How Will Whole Foods' New Millennial Targeted Store Fare? Analysts Weigh In...
AUSTIN, TX - As we reported last week, Whole Foods has announced a new store banner that is targeted towards millennial shoppers.
"Clearly this is where the customer is and we are trying to serve the customer," said Whole Foods Co-CEO Walter Robb. "The younger-generation customer continues to look for new choices. You see lots of new formats coming into the market."
This however, has many analysts and investors concerned.
"The new format has caused some investors concern that maybe this is a sign that we’re heading down the price and margins curve for the industry, and maybe there is some concern that this could be some distraction for management that should be focusing on improving the same store sales at existing stores," says Jeffries Analyst Mark Wiltamuth.
Whole Foods’ goal of expanding to 1,200 stores from the current 400, especially in competition with the new, smaller-format stores, "seems like a big stretch," said Barclays Capital Analyst Meredith Adler, according to Market Watch.
While investors have expressed concerns about the launch of this new chain that can be perceived as a decline in Whole Foods' faith in its business model, Robb describes the move as an offensive one, which will give the company "another growth vehicle to take Whole Foods into the future."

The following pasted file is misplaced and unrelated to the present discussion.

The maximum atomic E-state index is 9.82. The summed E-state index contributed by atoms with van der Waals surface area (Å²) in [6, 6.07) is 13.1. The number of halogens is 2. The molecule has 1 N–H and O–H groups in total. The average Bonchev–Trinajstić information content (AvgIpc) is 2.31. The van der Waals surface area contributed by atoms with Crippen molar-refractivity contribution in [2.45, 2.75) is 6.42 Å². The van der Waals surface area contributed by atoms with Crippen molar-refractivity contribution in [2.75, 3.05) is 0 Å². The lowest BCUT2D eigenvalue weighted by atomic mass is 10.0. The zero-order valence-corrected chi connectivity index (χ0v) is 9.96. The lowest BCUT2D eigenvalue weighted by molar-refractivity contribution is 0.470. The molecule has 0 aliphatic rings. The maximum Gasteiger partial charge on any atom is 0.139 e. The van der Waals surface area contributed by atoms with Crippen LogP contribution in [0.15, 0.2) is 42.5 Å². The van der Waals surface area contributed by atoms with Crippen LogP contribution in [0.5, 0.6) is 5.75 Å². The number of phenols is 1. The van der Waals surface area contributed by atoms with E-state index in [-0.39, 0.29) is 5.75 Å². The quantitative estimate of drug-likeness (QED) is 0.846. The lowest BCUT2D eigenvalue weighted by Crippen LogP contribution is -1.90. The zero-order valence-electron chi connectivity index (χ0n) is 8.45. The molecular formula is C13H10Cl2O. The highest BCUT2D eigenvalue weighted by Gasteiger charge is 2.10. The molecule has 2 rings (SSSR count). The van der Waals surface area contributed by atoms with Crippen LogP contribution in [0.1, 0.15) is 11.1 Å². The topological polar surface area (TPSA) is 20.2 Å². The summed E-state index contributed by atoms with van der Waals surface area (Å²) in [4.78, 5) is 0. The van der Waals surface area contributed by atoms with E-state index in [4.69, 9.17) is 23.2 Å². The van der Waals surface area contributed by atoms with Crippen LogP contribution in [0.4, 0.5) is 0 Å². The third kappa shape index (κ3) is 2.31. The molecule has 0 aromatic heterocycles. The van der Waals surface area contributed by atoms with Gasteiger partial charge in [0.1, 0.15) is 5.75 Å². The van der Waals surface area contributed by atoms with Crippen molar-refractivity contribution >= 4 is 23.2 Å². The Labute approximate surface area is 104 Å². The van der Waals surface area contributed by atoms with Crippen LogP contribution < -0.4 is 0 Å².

The new chain will complement Whole Foods' current one, Robb said.
"We will be able to leverage the common structure, but also be able to create new growth for the company in both directions," added Robb.
Adler said she has yet to see any food retailer successfully create an entirely new and different format. She believes that multiple formats only work if retailers acquire a new chain and its management team. Many retailers have tried discount formats, including Kroger, but she said that Kroger only found success in buying Food 4 Less and keeping its management in place, Market Watch reports. She also pointed to Supervalu’s purchase of Save-a-Lot stores.
"We see this as a capitulation," continued Adler. “Management has pointed out [that] the current concept can never offer consumers a true value experience.”
It’s not all bad news from investors, however, some believe there is room for cheaper organic formats.
"We have a broadening out of demand occurring, if you look at whats happening in the marketplace today, its looking like a democratization of organics,” Wiltamuth said. “As the price is coming down, we’re seeing the middle class and even lower income consumers start to come into this base, and Whole Foods can look across and see Sprouts and Trader Joe's and others playing this low price card and I think this is a way that they can get after that opportunity."
Stay tuned to AndNowUKnow for continued updates on Whole Foods Market’s new format.